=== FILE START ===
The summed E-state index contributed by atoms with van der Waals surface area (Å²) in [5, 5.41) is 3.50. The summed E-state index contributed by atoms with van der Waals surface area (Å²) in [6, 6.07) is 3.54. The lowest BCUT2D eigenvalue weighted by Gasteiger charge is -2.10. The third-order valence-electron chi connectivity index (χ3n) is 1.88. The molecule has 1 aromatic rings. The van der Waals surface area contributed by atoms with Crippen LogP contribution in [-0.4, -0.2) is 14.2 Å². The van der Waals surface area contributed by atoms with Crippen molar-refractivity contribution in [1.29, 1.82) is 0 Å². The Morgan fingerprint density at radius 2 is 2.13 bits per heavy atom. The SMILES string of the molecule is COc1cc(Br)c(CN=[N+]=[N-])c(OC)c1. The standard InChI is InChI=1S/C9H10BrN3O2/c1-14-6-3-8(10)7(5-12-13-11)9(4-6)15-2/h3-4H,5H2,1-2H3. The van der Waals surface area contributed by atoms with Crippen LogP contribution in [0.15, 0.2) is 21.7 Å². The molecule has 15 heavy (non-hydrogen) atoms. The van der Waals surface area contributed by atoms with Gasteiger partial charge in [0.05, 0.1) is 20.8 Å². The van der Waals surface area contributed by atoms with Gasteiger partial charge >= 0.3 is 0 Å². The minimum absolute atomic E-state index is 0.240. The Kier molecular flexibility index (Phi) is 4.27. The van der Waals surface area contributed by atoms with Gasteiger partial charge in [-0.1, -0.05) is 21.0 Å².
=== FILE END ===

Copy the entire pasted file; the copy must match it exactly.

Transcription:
The summed E-state index contributed by atoms with van der Waals surface area (Å²) in [5, 5.41) is 3.50. The summed E-state index contributed by atoms with van der Waals surface area (Å²) in [6, 6.07) is 3.54. The lowest BCUT2D eigenvalue weighted by Gasteiger charge is -2.10. The third-order valence-electron chi connectivity index (χ3n) is 1.88. The molecule has 1 aromatic rings. The van der Waals surface area contributed by atoms with Crippen LogP contribution in [-0.4, -0.2) is 14.2 Å². The van der Waals surface area contributed by atoms with Crippen molar-refractivity contribution in [1.29, 1.82) is 0 Å². The Morgan fingerprint density at radius 2 is 2.13 bits per heavy atom. The SMILES string of the molecule is COc1cc(Br)c(CN=[N+]=[N-])c(OC)c1. The standard InChI is InChI=1S/C9H10BrN3O2/c1-14-6-3-8(10)7(5-12-13-11)9(4-6)15-2/h3-4H,5H2,1-2H3. The van der Waals surface area contributed by atoms with Crippen LogP contribution in [0.15, 0.2) is 21.7 Å². The molecule has 15 heavy (non-hydrogen) atoms. The van der Waals surface area contributed by atoms with Gasteiger partial charge in [0.05, 0.1) is 20.8 Å². The van der Waals surface area contributed by atoms with Gasteiger partial charge >= 0.3 is 0 Å². The minimum absolute atomic E-state index is 0.240. The Kier molecular flexibility index (Phi) is 4.27. The van der Waals surface area contributed by atoms with Gasteiger partial charge in [-0.1, -0.05) is 21.0 Å².